Three weeks ago, our old friend Adam Dunn was traded from the White Sox to the Oakland Athletics, in exchange for minor league pitcher Nolan Sanburn and cash. Those of us who remember Dunn fondly from his time with the Reds were pleased. He’ll finally get a chance to play in the playoffs for the first time!, we thought. (Followed quickly with a deep sigh, and a I wish he coulda made the playoffs as a Red….)

Dunner, in typical Big Donkey fashion, promptly homered in his first game for Oakland, his 20th of the season to that point. His presence hasn’t exactly stopped the near-complete collapse that we’ve seen from the A’s, but at least Oakland still holds a slight lead for the first American League Wild Card spot. So there’s a decent chance that Dunn will actually play in the post-season for the first time in his fascinating 14-year major league career.

In the wake of Dunn’s trade to Oakland, the big guy made a little news with the report that he was leaning toward retiring after this season:

“This is probably going to be it,” said Dunn, who doesn’t think he can be talked out of his retirement plan. “I’ve been playing a long time and haven’t got this opportunity, so I’m going to try to make the most of it.”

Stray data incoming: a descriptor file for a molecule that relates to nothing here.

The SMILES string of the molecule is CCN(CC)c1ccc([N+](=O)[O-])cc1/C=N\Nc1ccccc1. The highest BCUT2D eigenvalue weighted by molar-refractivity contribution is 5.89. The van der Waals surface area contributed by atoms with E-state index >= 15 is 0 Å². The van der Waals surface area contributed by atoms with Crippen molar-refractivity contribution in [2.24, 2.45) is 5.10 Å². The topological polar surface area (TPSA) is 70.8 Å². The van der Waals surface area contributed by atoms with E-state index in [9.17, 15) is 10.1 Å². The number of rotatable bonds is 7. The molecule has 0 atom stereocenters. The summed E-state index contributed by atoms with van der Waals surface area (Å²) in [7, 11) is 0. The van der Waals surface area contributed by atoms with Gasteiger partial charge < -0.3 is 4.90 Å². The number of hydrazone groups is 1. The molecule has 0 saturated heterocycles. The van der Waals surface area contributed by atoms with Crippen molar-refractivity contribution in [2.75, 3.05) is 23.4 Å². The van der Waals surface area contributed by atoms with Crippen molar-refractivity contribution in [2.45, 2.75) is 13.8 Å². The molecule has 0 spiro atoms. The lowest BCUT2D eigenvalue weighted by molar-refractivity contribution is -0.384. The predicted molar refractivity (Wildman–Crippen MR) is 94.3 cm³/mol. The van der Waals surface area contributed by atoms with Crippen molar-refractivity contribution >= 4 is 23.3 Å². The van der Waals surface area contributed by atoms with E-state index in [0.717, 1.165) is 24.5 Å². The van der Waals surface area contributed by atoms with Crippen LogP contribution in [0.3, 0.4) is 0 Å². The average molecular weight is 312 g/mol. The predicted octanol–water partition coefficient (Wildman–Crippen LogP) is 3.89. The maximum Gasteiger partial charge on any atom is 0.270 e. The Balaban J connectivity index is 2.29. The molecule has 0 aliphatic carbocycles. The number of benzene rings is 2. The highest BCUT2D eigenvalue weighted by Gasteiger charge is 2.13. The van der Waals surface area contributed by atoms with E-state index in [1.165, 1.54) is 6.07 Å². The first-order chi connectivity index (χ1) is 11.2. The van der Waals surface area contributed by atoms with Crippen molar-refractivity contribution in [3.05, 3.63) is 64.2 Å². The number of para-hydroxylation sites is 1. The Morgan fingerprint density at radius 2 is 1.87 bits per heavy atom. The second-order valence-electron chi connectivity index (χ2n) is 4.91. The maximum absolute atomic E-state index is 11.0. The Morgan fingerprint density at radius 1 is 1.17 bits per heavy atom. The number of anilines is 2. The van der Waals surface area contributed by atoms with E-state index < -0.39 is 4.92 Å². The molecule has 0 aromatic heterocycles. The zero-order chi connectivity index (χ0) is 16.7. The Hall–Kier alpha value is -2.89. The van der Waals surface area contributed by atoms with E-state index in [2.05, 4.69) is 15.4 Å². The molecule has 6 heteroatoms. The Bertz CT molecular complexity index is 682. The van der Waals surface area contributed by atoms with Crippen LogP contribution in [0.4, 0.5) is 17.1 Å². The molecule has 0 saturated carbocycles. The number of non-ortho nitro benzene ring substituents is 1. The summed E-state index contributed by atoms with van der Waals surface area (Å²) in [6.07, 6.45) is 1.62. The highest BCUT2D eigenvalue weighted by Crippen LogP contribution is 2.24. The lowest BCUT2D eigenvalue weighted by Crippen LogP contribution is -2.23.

Given that news, it seems like a good opportunity to look back at Dunn’s career with the Reds. This is, of course, the latest installment in my continuing crusade to attempt to get Cincinnati fans to reevaluate Adam Dunn’s career since he left the club. Yes, Reds fans, you may be surprised to learn that Dunn was actually good!

Let’s begin here: Dunn has 462 career homers; that total is 35th on the all-time list, ahead of such luminaries as Carl Yastrzemski, Andrew Dawson, Cal Ripken, Johnny Bench, and Todd Zeile. (On second thought, one of those may not have actually been inducted into the Hall of Fame.) As noted by Jayson Stark, Dunn is one of only nine players in baseball history to hit 40+ homers in five consecutive seasons. And what about this:

If you’re not into round numbers, you’ll be delighted to know that Dunn also once had a streak of seven straight seasons with 38 homers or more. You know who else had a seven-year streak of 38-plus? That Babe Ruth guy again (from 1926-32). The only longer streak — ever — is nine, by Rafael Palmeiro.

Even better, Dunn is the only player in baseball history to have 38+ homers and 100+ walks in six straight seasons. Ever. (He’s also the only player in history to strike out 140 or more times in 12 different seasons, too. Dunn is a man of many parts.)